A winter wonderland is gorgeous falling in crystal flakes from the sky. On your sidewalks and driveway, it’s not so pretty–especially if you are an older adult or somebody with a physical limitation.
This winter, Aging and Disability Resources for Colorado has issued a “Snow Bash Challenge” to the community of Montrose. Pick up your shovels, commit to helping seniors and disabled residents with snow removal, and compete for a $500 cash prize to be awarded at the end of the season to the volunteer who puts in the most hours. “We are recruiting individuals and teams,” Region 10 Community Living Services Director Eva Veitch said, “and we are asking them to commit to shoveling walks for those who need help when it snows. We are also asking people who need the service to let us know, sign up and fill out a waiver.”
A number of families have already formed teams, she said, as has the Montrose High School Honors Society. “The cash prize provides some motivation for non-profits to compete, and high school students can earn their community service hours,” Veitch said.
Potential volunteers are encouraged to call Region 10 at 249-2436. And “If you know an older adult or someone with a physical disability who can use the service, give us a call,” Veitch said. “We can get a packet to you, or you can stop by and pick one up.”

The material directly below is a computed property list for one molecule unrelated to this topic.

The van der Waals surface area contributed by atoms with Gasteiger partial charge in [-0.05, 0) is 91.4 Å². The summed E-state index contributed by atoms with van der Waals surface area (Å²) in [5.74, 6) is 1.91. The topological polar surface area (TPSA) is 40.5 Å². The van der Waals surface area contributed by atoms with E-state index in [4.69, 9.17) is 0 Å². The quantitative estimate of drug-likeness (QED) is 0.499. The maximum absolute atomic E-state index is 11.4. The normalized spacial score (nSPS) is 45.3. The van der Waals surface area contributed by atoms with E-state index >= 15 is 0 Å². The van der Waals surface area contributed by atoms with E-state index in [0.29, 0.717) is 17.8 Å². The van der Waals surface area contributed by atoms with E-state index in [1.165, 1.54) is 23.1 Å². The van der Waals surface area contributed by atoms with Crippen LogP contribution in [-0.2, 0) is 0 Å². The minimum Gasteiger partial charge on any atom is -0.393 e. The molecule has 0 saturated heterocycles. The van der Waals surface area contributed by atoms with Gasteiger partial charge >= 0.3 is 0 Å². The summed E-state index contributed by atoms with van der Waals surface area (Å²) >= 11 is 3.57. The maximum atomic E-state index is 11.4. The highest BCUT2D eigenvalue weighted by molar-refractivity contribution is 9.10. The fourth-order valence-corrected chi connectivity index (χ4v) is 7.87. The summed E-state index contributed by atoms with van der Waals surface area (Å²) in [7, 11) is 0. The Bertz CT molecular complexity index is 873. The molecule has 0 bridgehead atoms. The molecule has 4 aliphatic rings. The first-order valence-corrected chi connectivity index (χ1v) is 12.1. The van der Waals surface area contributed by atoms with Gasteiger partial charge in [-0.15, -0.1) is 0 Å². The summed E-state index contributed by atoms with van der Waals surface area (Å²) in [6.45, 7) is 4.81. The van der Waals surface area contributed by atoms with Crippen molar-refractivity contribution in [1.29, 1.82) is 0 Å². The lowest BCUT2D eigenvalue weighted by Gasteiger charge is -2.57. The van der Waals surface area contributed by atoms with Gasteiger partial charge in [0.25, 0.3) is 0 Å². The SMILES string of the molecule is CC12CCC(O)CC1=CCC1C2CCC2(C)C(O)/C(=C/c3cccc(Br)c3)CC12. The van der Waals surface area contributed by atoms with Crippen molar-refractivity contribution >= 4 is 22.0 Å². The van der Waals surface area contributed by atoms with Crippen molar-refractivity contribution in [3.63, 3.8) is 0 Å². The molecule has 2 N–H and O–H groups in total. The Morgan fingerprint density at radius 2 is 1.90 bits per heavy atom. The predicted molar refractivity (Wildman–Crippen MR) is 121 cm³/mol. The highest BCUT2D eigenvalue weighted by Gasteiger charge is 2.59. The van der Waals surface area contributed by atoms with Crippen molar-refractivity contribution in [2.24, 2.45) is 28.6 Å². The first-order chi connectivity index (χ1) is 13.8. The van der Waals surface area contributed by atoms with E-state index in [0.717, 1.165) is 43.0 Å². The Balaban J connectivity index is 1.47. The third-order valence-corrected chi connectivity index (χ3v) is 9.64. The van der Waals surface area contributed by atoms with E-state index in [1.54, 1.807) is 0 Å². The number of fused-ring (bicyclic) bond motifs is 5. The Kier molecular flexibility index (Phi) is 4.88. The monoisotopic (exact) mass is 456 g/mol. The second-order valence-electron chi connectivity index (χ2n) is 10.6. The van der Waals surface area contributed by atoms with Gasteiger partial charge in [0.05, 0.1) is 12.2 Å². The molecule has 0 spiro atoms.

Take the commitment seriously if you do choose to shovel, she cautioned, and remember that those who are working are doing so entirely as volunteers.
“It would be great for teams to have a backup in place just in case they can’t make it,” she said. “We will be assigning our volunteers to specific homes, depending on capabilities.”
The service will be a pilot program in Montrose to start, but may be replicated in more areas if successful, and may eventually include such services as spring and fall cleanups.
“The people we serve cannot afford to hire to have these things done,” Veitch said, “and they are that conscientious generation that wants to do the right things–so they will be the first ones out there trying to shovel snow and rake leaves by themselves, which could be dangerous.”